Since many of these skills are best developed through practice, the more interactive model of cohort-based programs makes them more impactful than traditional learning models relying on lectures or reading. The programs that Emeritus offers in areas like leadership and innovation draw heavily on interactive work and coaching to ensure students walk away with both a deeper understanding of theory and the ability to apply it. 

Effective cohort-based programs don’t just address immediate skill gaps or company needs; they also provide learners with the tools to engage in ongoing upskilling and reskilling. That’s why 94% of our past participants report that their coursework has positively impacted their career development, and 9 out of 10 agree that it has benefited their company or organization.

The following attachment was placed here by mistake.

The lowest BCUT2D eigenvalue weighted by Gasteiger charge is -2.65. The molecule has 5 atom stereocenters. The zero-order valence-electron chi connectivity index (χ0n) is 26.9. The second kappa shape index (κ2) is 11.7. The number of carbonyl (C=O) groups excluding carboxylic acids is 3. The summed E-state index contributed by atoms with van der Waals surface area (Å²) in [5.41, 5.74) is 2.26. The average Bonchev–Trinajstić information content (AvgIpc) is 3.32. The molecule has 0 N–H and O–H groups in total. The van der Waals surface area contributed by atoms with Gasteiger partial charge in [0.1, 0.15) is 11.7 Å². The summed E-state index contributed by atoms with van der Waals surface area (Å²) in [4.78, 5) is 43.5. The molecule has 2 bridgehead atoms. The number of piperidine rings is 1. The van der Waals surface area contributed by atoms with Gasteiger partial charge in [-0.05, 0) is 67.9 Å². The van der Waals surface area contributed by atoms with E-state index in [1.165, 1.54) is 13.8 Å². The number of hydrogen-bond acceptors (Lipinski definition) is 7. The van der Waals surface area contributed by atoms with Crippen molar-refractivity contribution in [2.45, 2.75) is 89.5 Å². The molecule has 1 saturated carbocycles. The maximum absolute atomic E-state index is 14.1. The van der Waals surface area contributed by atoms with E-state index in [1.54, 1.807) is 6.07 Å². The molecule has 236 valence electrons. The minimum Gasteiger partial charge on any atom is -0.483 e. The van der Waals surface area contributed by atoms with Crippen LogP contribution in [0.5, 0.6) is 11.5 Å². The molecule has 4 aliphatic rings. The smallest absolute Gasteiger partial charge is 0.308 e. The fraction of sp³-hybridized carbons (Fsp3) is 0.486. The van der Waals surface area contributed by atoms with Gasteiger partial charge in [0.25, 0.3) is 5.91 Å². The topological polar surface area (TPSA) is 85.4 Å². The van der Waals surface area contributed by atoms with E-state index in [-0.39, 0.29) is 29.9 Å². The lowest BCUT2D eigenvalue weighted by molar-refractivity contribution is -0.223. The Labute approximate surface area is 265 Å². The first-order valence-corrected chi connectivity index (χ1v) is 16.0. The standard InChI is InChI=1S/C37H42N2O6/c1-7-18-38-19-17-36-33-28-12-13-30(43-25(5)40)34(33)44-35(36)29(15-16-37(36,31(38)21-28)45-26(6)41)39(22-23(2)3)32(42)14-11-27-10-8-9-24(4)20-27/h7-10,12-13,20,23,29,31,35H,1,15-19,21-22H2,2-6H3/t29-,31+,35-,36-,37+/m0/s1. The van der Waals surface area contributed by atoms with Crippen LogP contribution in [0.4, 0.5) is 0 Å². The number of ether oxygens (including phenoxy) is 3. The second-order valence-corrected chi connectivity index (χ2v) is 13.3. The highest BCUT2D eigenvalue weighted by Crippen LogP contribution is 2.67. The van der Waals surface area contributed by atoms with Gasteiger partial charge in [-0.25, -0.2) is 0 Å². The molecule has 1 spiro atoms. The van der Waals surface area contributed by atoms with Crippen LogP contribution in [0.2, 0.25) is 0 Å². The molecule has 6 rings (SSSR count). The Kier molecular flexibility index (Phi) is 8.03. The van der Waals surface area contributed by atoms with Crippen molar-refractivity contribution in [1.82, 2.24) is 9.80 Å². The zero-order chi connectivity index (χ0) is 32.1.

Cohort-Based Learning with Emeritus

Are you interested in pursuing cohort-based learning for yourself, your team, or your company? Learn more about partnering with Emeritus Enterprise, which offers online employee training programs for your workforce, or you can view our full slate of cohort-based courses for individual enrollment.